11 June, 2017

Sending off My First Script.

So I got the script off Friday afternoon. All professional format and everything, which actually looks pretty cool. The goal is to get people to invest in the game, so it was 4 minutes of video followed by BLAM! Hook!

That was designed to make people want to play what was to follow, which is a very quick double down on the previous hook, the message being, "We need your money!"

I think we'll probably cut the 4 minutes down a bit, or stick some of it elsewhere, but it's much better to film over than under. Actually what I've written will probably take more like 5 or 6 minutes, but there's 4 minutes in there that I think we definitely need. I did this because I have very little concept of how long things take on screen, but every screen writer does this too. It's just a safety net and it's much, much easier to edit out than to add in. Adding things very often (like almost always) loosens your plot. If you write a tight plot with some potential for clipping, you're just going to make it tighter, unless you go so far as to make it disjointed, but thankfully I have enough creative control to ensure that doesn't happen.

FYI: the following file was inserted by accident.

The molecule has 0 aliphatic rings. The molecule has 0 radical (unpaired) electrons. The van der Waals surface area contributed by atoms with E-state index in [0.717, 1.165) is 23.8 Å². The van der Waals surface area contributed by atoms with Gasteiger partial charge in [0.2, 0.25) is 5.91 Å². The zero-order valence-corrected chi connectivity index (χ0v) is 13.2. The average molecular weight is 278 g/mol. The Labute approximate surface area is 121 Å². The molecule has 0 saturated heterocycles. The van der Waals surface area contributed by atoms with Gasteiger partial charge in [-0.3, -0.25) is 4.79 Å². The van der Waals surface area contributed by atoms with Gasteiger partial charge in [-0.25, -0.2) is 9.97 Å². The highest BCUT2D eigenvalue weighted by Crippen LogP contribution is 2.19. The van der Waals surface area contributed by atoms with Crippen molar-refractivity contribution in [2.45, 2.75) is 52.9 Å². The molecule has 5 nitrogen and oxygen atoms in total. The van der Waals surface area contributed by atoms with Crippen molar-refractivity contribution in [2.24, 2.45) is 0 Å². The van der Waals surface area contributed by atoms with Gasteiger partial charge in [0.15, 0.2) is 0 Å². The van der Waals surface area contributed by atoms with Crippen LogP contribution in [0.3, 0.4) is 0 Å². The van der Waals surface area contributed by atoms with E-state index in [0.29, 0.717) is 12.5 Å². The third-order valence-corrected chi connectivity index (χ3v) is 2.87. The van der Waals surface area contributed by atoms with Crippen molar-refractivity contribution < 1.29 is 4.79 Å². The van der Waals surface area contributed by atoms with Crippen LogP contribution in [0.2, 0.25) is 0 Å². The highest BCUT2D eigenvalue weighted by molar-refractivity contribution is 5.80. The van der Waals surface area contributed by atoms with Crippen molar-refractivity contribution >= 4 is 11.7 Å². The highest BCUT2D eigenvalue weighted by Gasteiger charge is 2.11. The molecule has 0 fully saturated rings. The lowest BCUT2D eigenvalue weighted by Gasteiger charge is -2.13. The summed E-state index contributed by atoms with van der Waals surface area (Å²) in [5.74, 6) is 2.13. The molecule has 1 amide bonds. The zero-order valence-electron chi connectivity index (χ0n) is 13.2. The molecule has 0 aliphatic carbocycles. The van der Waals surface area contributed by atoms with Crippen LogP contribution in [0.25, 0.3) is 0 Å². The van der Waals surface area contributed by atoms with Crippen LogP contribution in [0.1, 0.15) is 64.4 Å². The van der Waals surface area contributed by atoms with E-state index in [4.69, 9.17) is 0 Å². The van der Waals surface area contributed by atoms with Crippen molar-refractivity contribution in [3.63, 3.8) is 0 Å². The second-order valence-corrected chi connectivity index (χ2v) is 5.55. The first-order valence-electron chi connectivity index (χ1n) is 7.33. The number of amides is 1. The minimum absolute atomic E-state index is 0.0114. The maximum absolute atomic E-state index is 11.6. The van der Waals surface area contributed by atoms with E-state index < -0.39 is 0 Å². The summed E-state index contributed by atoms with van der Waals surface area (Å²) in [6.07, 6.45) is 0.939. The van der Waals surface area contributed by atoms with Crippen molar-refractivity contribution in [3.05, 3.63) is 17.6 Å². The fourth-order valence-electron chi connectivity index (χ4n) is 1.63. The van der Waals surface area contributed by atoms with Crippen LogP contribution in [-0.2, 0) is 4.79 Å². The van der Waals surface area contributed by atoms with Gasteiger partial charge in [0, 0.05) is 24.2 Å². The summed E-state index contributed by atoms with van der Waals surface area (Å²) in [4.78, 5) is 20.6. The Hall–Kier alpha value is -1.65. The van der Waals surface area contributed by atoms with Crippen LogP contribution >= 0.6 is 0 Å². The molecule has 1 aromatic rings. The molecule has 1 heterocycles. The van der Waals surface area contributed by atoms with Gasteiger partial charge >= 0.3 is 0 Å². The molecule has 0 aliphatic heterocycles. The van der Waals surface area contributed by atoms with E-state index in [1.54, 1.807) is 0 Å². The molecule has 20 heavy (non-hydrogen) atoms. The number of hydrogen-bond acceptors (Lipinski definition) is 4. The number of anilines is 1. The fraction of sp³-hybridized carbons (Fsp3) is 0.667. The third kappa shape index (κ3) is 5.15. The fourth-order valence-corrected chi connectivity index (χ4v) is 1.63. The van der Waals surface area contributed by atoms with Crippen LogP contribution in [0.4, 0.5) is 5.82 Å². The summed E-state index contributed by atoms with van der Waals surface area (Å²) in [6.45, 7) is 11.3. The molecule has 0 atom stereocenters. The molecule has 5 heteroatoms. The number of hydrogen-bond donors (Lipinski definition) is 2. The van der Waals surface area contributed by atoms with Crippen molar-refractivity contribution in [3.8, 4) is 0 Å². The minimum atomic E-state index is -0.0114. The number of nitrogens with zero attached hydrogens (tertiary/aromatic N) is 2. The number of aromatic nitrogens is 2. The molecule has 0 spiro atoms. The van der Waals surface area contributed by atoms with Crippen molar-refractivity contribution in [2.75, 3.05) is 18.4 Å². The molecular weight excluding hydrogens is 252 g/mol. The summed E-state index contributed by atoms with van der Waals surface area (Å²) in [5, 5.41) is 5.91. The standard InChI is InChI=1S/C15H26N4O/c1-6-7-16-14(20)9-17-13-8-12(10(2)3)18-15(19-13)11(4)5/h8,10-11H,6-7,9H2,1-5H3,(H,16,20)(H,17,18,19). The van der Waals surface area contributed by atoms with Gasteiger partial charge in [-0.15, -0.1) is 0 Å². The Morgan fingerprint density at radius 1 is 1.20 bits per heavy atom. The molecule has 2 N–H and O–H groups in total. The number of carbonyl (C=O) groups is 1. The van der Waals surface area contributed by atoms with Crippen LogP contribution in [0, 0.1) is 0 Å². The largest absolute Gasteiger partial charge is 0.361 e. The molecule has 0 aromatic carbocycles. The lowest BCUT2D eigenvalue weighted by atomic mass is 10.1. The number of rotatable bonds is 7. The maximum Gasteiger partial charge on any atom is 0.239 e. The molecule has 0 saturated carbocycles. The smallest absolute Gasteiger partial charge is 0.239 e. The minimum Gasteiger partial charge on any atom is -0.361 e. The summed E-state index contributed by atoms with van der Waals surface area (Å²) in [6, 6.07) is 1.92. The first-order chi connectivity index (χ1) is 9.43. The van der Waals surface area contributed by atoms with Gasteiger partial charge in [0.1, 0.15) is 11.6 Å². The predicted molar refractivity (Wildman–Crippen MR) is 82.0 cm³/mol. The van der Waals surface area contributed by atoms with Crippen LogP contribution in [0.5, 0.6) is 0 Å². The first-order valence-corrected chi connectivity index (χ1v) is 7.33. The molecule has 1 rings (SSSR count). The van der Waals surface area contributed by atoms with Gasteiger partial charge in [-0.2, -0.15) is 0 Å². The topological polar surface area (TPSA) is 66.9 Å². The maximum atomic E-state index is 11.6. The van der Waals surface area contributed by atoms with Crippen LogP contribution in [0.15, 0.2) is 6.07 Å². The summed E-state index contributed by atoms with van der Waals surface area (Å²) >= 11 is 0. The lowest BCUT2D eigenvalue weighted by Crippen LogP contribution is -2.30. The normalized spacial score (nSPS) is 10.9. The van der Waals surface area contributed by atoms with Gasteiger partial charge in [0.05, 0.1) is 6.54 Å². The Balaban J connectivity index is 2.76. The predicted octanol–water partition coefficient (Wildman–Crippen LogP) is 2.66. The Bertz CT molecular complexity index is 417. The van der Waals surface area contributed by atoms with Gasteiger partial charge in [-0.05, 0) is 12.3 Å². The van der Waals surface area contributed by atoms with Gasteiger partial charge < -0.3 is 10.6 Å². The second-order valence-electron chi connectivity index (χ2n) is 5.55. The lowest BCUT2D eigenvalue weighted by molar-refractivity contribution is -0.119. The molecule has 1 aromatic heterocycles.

It's all been a learning curve and very, very fun.

Did I say we were starting filming on Monday?  I don't feel like going back to check. Either way, it's not true anymore. The deadline will be soon, but we have a bit of time, which is good. It means I and the CEO can bounce ideas off each other and perfect the script, especially in terms of overall narrative, before everything starts getting set in stone.  Again, there's a budget.  In a book I just select, delete, and rewrite. Here we'd have to hire the actors again, pay for the set again, rent the equipment again... Blarg.  Totally different world, this, but I'm loving it.

In point of fact, I just, as I was typing this, checked my email and I have a reply from him with some minor script notes, so I'll check them out in the morning. I suspect it'll be another interesting week.